“UV technology today is being used for almost every application imaginable in the printing world, mainly because it has the ability to print on just about anything,” Hawkes says. “This versatility makes UV really appealing to print-for-pay entrepreneurs looking to get into the fabric graphics market because their investment isn’t pigeon-holed into one application that will leave the equipment idle for days at a time. Another interesting trend that we have seen has been a very strong demand for heat transfer materials and eco-solvent ink used on coated fabrics. This all stems from the requirement for versatility.”
Faster, better, cheaper is the mantra that creative and printing equipment suppliers are hearing from customers. The call for smaller runs, shorter lead times, yet higher quality output and increased efficiency requires that printing shops continually adapt to changing business and customer demands.
“The space for digital printing in textile is poised to grow quickly, with higher production capacity machines that offer the advantages of the flexible digital workflow,” notes Chris Howard, Sr. VP of sales and marketing at Durst Image Technology U.S. Durst offers 3-meter and 5-meter capacity roll-to-roll machines, which use water-based dispersed ink and UV curable ink technology respectively. The company is also studying new applications for inkjet printing at its research center for inkjet technology in Lienz, Austria.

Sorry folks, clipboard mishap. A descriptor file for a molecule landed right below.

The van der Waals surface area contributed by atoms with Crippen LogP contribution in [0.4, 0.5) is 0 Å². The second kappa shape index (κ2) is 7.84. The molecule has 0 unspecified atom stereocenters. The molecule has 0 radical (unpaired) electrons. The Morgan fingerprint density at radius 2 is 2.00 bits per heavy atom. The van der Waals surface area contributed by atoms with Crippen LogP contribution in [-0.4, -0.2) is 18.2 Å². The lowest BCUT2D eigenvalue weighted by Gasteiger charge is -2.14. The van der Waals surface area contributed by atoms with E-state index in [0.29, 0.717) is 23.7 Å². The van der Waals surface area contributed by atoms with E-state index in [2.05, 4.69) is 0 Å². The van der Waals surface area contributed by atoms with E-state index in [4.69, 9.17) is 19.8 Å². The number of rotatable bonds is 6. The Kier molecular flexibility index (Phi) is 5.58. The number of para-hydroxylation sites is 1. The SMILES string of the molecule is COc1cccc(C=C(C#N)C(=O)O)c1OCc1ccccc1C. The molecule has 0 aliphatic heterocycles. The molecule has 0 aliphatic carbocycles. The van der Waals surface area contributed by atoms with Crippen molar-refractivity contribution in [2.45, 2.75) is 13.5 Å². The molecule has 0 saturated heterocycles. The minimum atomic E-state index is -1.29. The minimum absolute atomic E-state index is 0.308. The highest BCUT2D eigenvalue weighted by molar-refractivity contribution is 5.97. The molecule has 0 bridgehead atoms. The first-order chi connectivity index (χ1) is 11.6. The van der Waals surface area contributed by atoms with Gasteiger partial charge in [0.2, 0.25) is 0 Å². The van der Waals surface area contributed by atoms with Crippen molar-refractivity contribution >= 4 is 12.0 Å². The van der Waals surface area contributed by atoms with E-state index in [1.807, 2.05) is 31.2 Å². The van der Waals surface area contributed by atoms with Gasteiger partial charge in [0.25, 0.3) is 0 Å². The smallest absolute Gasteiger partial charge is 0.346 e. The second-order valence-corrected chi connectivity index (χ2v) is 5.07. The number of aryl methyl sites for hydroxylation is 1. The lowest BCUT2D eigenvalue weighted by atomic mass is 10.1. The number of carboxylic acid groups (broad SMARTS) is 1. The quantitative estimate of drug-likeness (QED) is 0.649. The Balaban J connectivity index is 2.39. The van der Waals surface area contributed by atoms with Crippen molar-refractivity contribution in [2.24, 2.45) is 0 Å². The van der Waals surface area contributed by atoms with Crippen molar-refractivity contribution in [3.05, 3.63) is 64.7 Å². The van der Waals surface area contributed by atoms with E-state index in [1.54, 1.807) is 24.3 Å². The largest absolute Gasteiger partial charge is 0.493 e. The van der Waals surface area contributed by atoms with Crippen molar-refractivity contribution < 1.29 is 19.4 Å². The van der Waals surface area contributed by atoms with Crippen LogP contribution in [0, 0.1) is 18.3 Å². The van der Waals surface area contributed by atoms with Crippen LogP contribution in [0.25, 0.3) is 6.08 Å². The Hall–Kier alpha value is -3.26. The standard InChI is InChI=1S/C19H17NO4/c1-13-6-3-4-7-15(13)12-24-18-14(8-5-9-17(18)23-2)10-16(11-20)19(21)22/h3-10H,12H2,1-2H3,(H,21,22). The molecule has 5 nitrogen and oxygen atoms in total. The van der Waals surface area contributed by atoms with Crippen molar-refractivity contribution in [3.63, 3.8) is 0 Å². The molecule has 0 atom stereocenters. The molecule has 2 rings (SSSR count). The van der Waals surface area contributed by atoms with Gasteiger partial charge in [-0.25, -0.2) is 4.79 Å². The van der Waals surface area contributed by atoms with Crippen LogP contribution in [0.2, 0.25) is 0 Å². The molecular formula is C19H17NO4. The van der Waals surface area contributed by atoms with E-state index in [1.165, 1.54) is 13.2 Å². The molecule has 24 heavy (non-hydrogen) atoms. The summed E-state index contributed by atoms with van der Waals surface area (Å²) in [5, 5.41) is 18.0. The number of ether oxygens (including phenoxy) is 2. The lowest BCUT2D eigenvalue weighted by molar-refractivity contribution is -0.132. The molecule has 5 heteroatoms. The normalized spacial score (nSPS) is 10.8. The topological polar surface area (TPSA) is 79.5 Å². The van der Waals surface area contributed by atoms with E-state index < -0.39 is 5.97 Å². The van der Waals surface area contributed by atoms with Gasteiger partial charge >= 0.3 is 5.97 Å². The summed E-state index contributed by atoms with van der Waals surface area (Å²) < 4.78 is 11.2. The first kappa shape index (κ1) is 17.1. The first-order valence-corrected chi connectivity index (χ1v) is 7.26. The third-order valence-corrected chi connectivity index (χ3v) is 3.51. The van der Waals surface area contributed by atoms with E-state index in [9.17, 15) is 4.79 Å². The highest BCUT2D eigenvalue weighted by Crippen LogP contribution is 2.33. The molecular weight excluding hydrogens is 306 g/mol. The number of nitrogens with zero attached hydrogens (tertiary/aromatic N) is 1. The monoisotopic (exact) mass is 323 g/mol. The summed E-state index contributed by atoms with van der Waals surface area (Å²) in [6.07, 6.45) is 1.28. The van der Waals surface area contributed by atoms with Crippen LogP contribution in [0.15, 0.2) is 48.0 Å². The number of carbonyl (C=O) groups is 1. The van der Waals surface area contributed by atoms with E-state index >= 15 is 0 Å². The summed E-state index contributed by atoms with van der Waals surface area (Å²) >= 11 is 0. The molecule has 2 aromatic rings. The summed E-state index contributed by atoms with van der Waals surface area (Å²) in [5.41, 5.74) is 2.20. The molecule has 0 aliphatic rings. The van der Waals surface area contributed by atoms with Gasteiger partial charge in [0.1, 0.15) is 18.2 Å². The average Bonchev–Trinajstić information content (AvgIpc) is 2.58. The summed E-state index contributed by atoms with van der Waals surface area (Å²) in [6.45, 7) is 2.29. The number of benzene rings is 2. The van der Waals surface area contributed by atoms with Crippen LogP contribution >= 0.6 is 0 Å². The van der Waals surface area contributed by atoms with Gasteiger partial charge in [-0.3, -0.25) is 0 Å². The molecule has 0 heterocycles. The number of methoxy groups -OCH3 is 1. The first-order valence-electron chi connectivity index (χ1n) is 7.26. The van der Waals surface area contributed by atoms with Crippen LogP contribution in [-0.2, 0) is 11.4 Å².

Small print shops are poised to more easily get into the fabric printing business without having to wait for the right projects to come along to justify the cost of equipment. Many are choosing direct-to-fabric printers because they can avoid the need for heat transfer paper, notes Fran Gardino, business development manager at Mimaki USA in Atlanta. Others are looking for speed. Mimaki introduced its JV340-260 wide format inkjet printer in direct response to market demand for something faster. It also has an optional bulk ink system for continuous ink supply.
“If a little shop wants to get into grand format, that’s the way to go,” Gardino says. “In general, the machine development will follow the print head technology. As the print heads get faster, they will produce higher quality output and more speed. It’s incremental, but it’s already happening.”
Scott Powell concurs that printer manufacturers are all working to make things more cost effective, and small franchise shops will increasingly get into the fabric business. Up until recently you not only needed the printer, but the heat and transfer equipment. Today you can make a good image on coated canvas with a 72-inch inkjet fabric printer for a fraction of what it used to cost.
“You’re either leading or following,” Powell says. “If we were a small shop, we’d probably take a shot at buying a fabric printer.”